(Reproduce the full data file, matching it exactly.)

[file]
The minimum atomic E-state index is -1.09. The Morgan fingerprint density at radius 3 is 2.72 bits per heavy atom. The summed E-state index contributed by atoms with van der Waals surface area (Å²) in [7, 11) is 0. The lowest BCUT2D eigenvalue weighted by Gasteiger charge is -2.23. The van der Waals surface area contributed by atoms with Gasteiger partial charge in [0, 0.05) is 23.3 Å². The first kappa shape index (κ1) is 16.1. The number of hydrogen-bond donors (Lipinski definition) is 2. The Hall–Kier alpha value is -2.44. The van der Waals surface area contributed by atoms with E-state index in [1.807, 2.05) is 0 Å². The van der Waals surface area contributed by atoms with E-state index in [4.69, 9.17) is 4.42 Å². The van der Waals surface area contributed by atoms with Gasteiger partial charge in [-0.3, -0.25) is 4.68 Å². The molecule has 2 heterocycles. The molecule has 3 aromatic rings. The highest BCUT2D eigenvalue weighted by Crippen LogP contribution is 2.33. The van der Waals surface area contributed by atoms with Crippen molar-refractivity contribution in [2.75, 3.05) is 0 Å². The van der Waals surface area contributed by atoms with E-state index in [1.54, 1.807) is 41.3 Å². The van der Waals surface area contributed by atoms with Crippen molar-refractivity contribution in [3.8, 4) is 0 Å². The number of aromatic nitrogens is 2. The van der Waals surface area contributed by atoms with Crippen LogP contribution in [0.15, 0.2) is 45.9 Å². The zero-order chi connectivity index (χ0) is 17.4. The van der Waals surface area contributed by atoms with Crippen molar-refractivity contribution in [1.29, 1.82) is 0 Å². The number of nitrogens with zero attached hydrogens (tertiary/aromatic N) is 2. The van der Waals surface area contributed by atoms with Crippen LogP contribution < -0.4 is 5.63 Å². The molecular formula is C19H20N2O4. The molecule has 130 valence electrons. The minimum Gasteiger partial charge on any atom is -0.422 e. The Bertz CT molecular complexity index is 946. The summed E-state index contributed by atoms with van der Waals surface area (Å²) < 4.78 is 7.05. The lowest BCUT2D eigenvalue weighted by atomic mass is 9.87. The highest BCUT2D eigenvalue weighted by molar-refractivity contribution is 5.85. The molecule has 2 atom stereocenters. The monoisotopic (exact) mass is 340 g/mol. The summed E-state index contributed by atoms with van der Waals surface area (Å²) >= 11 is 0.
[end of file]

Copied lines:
The minimum atomic E-state index is -1.09. The Morgan fingerprint density at radius 3 is 2.72 bits per heavy atom. The summed E-state index contributed by atoms with van der Waals surface area (Å²) in [7, 11) is 0. The lowest BCUT2D eigenvalue weighted by Gasteiger charge is -2.23. The van der Waals surface area contributed by atoms with Gasteiger partial charge in [0, 0.05) is 23.3 Å². The first kappa shape index (κ1) is 16.1. The number of hydrogen-bond donors (Lipinski definition) is 2. The Hall–Kier alpha value is -2.44. The van der Waals surface area contributed by atoms with E-state index in [1.807, 2.05) is 0 Å². The van der Waals surface area contributed by atoms with E-state index in [4.69, 9.17) is 4.42 Å². The van der Waals surface area contributed by atoms with Gasteiger partial charge in [-0.3, -0.25) is 4.68 Å². The molecule has 2 heterocycles. The molecule has 3 aromatic rings. The highest BCUT2D eigenvalue weighted by Crippen LogP contribution is 2.33. The van der Waals surface area contributed by atoms with Crippen molar-refractivity contribution in [2.75, 3.05) is 0 Å². The van der Waals surface area contributed by atoms with E-state index in [1.54, 1.807) is 41.3 Å². The van der Waals surface area contributed by atoms with Crippen molar-refractivity contribution in [3.8, 4) is 0 Å². The number of aromatic nitrogens is 2. The van der Waals surface area contributed by atoms with Crippen LogP contribution in [0.15, 0.2) is 45.9 Å². The zero-order chi connectivity index (χ0) is 17.4. The van der Waals surface area contributed by atoms with Crippen molar-refractivity contribution in [1.29, 1.82) is 0 Å². The number of nitrogens with zero attached hydrogens (tertiary/aromatic N) is 2. The van der Waals surface area contributed by atoms with Crippen LogP contribution < -0.4 is 5.63 Å². The molecular formula is C19H20N2O4. The molecule has 130 valence electrons. The minimum Gasteiger partial charge on any atom is -0.422 e. The Bertz CT molecular complexity index is 946. The summed E-state index contributed by atoms with van der Waals surface area (Å²) < 4.78 is 7.05. The lowest BCUT2D eigenvalue weighted by atomic mass is 9.87. The highest BCUT2D eigenvalue weighted by molar-refractivity contribution is 5.85. The molecule has 2 atom stereocenters. The monoisotopic (exact) mass is 340 g/mol. The summed E-state index contributed by atoms with van der Waals surface area (Å²) >= 11 is 0.